Conventional teaching states that altered mental status (AMS) is a contraindication to use of noninvasive ventilation (NIV) due to three main concerns:
- Patients with certain types of AMS have a risk of developing aspiration with positive-pressure ventilation, or NIV.
- Patients whose AMS results in agitated behavior may have reduced cooperation with a tight-fitting NIV mask.
- Due to the tight seal of the NIV mask, secretions cannot be cleared from their mouth if needed.
But not all altered mental status is the same! The presence of AMS is not as important as the type of AMS. For example, patients with coma are different from patients with agitated delirium or patients with confusion.
Using NIV for patients with coma
Literature supports the use of NIV in patients with a low Glasgow Coma Scale (GCS) score. In fact, NIV can be successful in patients with a GCS score of less than 8, especially if the cause of the low GCS score is due to confusion from hypercapnia such as in acute exacerbations of chronic obstructive pulmonary disease (AECOPD). Similarly, mental status changes such as delirium due to an infection may also be amenable to the use of NIV.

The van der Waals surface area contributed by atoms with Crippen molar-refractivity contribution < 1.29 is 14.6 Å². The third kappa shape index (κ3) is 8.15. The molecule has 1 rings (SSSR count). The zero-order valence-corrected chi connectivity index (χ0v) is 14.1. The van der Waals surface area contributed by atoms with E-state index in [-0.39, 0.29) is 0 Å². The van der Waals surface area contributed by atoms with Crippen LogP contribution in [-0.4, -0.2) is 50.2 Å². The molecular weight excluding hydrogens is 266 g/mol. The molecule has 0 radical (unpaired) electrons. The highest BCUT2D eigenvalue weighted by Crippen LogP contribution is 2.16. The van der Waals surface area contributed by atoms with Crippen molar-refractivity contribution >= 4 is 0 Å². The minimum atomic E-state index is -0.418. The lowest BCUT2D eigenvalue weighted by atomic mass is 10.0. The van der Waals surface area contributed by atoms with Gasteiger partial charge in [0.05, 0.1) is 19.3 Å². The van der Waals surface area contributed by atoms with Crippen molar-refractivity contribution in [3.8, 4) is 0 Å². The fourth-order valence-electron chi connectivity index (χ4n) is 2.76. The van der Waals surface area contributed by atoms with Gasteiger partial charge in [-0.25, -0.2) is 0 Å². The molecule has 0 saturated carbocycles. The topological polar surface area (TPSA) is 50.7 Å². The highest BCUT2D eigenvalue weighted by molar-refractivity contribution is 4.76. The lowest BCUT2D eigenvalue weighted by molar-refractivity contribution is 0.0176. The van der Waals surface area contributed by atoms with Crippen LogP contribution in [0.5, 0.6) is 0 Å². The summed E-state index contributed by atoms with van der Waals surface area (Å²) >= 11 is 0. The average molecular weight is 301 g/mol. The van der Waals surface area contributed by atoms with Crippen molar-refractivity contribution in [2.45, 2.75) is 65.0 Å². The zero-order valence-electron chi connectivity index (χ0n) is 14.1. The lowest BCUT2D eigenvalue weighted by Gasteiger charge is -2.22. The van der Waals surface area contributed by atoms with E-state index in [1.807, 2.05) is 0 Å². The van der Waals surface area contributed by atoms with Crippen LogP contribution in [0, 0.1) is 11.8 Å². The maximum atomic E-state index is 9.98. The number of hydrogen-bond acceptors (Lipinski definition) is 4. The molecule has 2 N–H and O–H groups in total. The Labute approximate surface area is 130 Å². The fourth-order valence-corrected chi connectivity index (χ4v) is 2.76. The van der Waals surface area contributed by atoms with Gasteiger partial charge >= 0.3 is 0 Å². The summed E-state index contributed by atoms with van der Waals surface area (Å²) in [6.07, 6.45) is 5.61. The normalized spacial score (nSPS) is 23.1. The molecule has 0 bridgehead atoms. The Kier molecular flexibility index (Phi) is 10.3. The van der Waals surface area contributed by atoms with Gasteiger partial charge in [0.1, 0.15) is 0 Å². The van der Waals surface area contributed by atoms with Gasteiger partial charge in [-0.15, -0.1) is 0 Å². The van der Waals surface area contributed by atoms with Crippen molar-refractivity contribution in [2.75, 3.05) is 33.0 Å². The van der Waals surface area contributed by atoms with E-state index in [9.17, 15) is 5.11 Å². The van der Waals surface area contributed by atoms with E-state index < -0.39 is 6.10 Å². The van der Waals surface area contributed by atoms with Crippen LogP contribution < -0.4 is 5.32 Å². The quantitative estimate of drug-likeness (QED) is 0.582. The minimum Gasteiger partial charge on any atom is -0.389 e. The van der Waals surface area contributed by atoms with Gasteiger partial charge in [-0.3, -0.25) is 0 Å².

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- Gónzalez Díaz, G, Alcaraz, AC, Talavera, JCP, et al. 2005. Noninvasive positive-pressure ventilation to treat hypercapnic coma secondary to respiratory failure. Chest. 127: 952–960. PMID: 15764781
- Scala, R, Naldi, M, Archinucci, I, et al. 2005. Noninvasive positive pressure ventilation in patients with acute exacerbations of COPD and varying levels of consciousness. Chest. 128: 1657–1666. PMID: 16162772